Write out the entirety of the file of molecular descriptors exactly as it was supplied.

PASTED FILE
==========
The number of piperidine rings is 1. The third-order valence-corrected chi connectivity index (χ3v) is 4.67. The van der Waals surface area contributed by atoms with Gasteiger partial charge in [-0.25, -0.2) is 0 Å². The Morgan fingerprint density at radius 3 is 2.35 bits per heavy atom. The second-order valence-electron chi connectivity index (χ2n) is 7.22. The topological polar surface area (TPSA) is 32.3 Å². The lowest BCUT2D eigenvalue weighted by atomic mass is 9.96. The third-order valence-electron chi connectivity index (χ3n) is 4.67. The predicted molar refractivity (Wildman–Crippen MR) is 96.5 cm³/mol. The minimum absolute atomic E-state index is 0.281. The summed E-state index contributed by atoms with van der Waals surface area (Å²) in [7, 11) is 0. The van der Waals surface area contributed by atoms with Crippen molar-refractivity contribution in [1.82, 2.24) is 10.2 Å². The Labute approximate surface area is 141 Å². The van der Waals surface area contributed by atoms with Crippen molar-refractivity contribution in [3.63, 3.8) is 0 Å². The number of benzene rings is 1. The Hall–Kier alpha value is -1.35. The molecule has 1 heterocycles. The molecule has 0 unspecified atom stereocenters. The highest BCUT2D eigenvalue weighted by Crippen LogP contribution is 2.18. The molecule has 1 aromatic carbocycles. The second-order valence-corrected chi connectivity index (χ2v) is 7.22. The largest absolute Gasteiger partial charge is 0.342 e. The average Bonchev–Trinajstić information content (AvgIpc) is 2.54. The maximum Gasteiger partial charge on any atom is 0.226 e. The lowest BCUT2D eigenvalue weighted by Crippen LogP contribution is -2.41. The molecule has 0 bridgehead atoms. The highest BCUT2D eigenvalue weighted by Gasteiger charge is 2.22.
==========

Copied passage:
The number of piperidine rings is 1. The third-order valence-corrected chi connectivity index (χ3v) is 4.67. The van der Waals surface area contributed by atoms with Gasteiger partial charge in [-0.25, -0.2) is 0 Å². The Morgan fingerprint density at radius 3 is 2.35 bits per heavy atom. The second-order valence-electron chi connectivity index (χ2n) is 7.22. The topological polar surface area (TPSA) is 32.3 Å². The lowest BCUT2D eigenvalue weighted by atomic mass is 9.96. The third-order valence-electron chi connectivity index (χ3n) is 4.67. The predicted molar refractivity (Wildman–Crippen MR) is 96.5 cm³/mol. The minimum absolute atomic E-state index is 0.281. The summed E-state index contributed by atoms with van der Waals surface area (Å²) in [7, 11) is 0. The van der Waals surface area contributed by atoms with Crippen molar-refractivity contribution in [1.82, 2.24) is 10.2 Å². The Labute approximate surface area is 141 Å². The van der Waals surface area contributed by atoms with Crippen molar-refractivity contribution in [3.63, 3.8) is 0 Å². The number of benzene rings is 1. The Hall–Kier alpha value is -1.35. The molecule has 1 heterocycles. The molecule has 0 unspecified atom stereocenters. The highest BCUT2D eigenvalue weighted by Crippen LogP contribution is 2.18. The molecule has 1 aromatic carbocycles. The second-order valence-corrected chi connectivity index (χ2v) is 7.22. The largest absolute Gasteiger partial charge is 0.342 e. The average Bonchev–Trinajstić information content (AvgIpc) is 2.54. The maximum Gasteiger partial charge on any atom is 0.226 e. The lowest BCUT2D eigenvalue weighted by Crippen LogP contribution is -2.41. The molecule has 0 bridgehead atoms. The highest BCUT2D eigenvalue weighted by Gasteiger charge is 2.22.